Journal of Neurology and Neuroscience

  • ISSN: 2171-6625
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Use of Intraventricular Vancomycin in Neonatal Meningitis due to Elizabethkingilla meningoseptica

Mayank Jain, Priya Jain, Mehta AP and Poonam Sidana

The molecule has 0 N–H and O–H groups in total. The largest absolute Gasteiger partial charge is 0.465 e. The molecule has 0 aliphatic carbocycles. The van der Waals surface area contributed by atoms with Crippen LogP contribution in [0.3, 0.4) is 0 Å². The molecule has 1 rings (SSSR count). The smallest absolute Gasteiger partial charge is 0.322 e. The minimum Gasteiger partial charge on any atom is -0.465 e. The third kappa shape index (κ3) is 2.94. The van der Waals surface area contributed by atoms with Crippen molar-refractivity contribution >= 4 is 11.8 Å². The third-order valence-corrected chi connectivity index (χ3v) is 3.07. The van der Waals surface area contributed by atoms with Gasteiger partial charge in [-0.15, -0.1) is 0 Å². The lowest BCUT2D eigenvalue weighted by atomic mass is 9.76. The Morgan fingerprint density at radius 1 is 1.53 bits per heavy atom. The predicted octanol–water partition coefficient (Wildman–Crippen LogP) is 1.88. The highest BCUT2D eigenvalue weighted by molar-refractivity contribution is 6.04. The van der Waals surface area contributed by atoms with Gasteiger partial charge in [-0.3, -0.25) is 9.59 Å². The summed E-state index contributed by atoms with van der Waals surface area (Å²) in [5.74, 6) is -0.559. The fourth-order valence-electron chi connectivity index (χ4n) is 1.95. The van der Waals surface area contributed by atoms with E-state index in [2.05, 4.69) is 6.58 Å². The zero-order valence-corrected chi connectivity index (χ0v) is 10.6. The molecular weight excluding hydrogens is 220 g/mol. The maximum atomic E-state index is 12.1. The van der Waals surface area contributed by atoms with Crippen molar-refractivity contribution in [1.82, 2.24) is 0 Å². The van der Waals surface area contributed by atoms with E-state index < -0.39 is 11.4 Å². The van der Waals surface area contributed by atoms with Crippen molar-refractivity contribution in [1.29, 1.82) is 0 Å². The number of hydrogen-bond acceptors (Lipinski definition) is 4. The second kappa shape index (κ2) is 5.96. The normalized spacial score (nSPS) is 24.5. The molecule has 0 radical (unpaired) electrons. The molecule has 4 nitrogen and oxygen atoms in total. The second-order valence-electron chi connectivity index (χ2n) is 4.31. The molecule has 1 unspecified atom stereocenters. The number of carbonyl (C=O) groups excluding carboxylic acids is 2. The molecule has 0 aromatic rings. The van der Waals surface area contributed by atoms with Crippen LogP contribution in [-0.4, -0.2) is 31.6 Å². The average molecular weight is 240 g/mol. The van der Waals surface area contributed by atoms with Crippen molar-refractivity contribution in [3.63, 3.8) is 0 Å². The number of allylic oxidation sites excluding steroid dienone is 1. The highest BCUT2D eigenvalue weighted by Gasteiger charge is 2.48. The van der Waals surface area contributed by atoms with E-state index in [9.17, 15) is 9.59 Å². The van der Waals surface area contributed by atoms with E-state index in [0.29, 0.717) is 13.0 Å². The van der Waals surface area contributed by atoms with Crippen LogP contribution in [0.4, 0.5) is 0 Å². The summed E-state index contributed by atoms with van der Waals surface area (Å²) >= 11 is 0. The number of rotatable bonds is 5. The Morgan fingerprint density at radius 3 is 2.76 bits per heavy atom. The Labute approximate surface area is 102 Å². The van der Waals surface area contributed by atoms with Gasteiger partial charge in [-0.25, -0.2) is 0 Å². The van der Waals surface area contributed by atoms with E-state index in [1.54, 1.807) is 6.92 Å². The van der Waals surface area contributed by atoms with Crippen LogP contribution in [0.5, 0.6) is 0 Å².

Elizabethkingia meningoseptica is a non-motile, catalase positive, oxidase positive, non-glucose fermenting, gram negative bacilli which is resistant to common drugs active against gram negative organism. It manifests mainly as meningitis in newborns especially in preterms that are immune compromised. Antibiotics which have shown effectiveness against this organism includes cotrimoxazole, tigecycline, minocycline, quinolones, piperacillin, tazobactam, cefepime and drugs active against gram positive bacteria such as vancomycin and rifampicin. The major reason for the cautioned use of Intraventricular/Intrathecal therapy has been the significant toxicity that was reported by earlier studies. These included seizures in up to 20% of the patients and chemical ventriculitis in as high as 60% of the patients, though those were considered to be dose related. Few papers have also reported side effects such as transient hearing loss and seizures. Here we report a preterm newborn having E. meningoseptica ventriculitis showing improvement with intraventricular vancomycin without any short term adverse effect in first 6 months of life.